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Using the default route provided, I'm forced to name my parameters "id". That's fine for a lot of my Controller Actions, but I want to use some better variable naming in certain places. Is there some sort of attribute I can use so that I can have more meaningful variable names in my action signatures?

// Default Route:
routes.MapRoute(
  "Default",                                              // Route name
  "{controller}/{action}/{id}",                           // URL with parameters
  new { controller = "Home", action = "Index", id = "" }  // Parameter defaults
);

// Action Signature:
public ActionResult ByAlias(string alias)
{
  // Because the route specifies "id" and this action takes an "alias", nothing is bound
}
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4 Answers 4

up vote 30 down vote accepted

Use the [Bind] attribute:

public ActionResult ByAlias([Bind(Prefix = "id")] string alias) {
    // your code here
}
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1  
That's the best example of using Bind that I've found yet! Is there a way to also make this work on model properties? i.e. instead of the method signature having a string parameter, it has a class as a parameter that has a property that looks like this: [Bind(Prefix = "id")]string Alias {get; set;}? That example doesn't compile... how would I modify it to compile (and also work)? –  DMac the Destroyer Sep 8 '11 at 17:00

This still works, your query string will just look like "/Controller/ByAlias?alias=something".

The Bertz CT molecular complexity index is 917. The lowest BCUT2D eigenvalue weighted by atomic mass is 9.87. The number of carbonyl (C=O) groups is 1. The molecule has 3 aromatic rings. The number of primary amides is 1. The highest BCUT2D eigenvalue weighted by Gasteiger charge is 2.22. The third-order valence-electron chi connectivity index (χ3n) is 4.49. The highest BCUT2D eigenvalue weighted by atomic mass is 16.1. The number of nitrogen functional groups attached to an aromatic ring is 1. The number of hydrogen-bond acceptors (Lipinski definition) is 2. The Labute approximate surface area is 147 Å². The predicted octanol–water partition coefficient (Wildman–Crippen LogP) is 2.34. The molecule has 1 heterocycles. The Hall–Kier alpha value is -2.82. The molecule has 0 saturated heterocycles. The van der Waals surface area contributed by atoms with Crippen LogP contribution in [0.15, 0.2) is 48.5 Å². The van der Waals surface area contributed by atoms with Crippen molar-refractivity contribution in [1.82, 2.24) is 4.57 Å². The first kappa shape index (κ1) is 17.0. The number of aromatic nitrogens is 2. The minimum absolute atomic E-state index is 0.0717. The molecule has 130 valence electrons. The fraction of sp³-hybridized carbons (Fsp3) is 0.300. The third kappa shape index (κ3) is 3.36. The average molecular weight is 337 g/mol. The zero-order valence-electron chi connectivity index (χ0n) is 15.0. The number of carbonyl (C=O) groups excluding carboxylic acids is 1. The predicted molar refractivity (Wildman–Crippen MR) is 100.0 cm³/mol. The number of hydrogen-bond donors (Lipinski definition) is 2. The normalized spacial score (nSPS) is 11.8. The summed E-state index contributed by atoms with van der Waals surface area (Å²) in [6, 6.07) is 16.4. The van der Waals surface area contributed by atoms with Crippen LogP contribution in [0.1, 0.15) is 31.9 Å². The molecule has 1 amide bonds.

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I guess you're saying it still works meaning if I had actually used Html.ActionLink to create my link, then it would create a URL as you've described... what if I didn't do that and just hit the URL /Controller/ByAlias/aliashere -- can I somehow bind the string alias parameter to the "id" piece defined in the route? –  Langdon Jan 8 '10 at 20:59

You can customize the routes with whatever identifiers you like..

routes.MapRoute(
  "Default",                                              // Route name
  "{controller}/{action}/{alias}",                           // URL with parameters
  new { controller = "Home", action = "Index", alias = "" }  // Parameter defaults
);

Edit: Here's an overview from the ASP.NET site

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I sure can, but if I still want the original /Home/Index/id to work, I can't very well define /Home/Index/alias right after it and expect it to ever get hit. –  Langdon Jan 8 '10 at 21:04

Just because your route uses the name "id" for the ID variable doesn't mean that you have to use the same name in your controller action methods.

For example, given this controller method...

public Controller MailerController
{
    public ActionResult Details(int mailerID)
    {
        ...
        return View(new { id = mailerID });
    }
}

...and this action method call from the view...

<%= Html.ActionLink("More Info", "Details", new { mailerID = 7 }) %>

...you can use whatever naming convention you wish for the ID parameter in your controller action methods. All you need to do is resolve the new name to the default, whether it's "id", "alias", or whatever.

The above example should resolve to :

<a href="/Mailer/Details/7">More Info</a>
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1  
For me (in MVC 1.0) mailerID will always result in null if I hit /Mailer/Details/7. As soon as I change int mailerID to int id (as per the Route) it works fine. –  Langdon Jan 8 '10 at 21:56
2  
using id allows you to generalize your routes. Without this, you would need one route for every naming variation of id. –  Robert Harvey Apr 14 '10 at 22:41

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